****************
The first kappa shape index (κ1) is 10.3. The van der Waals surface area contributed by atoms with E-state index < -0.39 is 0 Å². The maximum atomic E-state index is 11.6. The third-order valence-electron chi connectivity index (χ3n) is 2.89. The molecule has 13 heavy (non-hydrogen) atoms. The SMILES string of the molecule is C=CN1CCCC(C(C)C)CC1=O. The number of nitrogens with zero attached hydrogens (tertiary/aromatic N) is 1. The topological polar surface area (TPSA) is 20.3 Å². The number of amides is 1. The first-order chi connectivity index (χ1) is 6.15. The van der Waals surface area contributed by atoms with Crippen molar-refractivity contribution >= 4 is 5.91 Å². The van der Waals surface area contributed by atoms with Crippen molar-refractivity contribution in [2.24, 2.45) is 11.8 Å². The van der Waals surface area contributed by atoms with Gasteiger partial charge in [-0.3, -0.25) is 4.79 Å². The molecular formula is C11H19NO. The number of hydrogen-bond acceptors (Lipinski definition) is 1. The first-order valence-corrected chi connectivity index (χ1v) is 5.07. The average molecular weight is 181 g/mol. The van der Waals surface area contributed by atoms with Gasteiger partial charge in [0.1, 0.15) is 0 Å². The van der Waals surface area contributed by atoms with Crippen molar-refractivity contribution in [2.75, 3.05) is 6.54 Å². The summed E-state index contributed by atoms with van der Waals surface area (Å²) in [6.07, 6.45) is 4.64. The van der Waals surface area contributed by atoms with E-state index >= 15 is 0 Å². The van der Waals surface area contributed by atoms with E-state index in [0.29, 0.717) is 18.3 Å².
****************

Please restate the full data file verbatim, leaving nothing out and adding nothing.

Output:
The first kappa shape index (κ1) is 10.3. The van der Waals surface area contributed by atoms with E-state index < -0.39 is 0 Å². The maximum atomic E-state index is 11.6. The third-order valence-electron chi connectivity index (χ3n) is 2.89. The molecule has 13 heavy (non-hydrogen) atoms. The SMILES string of the molecule is C=CN1CCCC(C(C)C)CC1=O. The number of nitrogens with zero attached hydrogens (tertiary/aromatic N) is 1. The topological polar surface area (TPSA) is 20.3 Å². The number of amides is 1. The first-order chi connectivity index (χ1) is 6.15. The van der Waals surface area contributed by atoms with Crippen molar-refractivity contribution >= 4 is 5.91 Å². The van der Waals surface area contributed by atoms with Crippen molar-refractivity contribution in [2.24, 2.45) is 11.8 Å². The van der Waals surface area contributed by atoms with Gasteiger partial charge in [-0.3, -0.25) is 4.79 Å². The molecular formula is C11H19NO. The number of hydrogen-bond acceptors (Lipinski definition) is 1. The first-order valence-corrected chi connectivity index (χ1v) is 5.07. The average molecular weight is 181 g/mol. The van der Waals surface area contributed by atoms with Gasteiger partial charge in [0.1, 0.15) is 0 Å². The van der Waals surface area contributed by atoms with Crippen molar-refractivity contribution in [2.75, 3.05) is 6.54 Å². The summed E-state index contributed by atoms with van der Waals surface area (Å²) in [6.07, 6.45) is 4.64. The van der Waals surface area contributed by atoms with E-state index >= 15 is 0 Å². The van der Waals surface area contributed by atoms with E-state index in [0.29, 0.717) is 18.3 Å².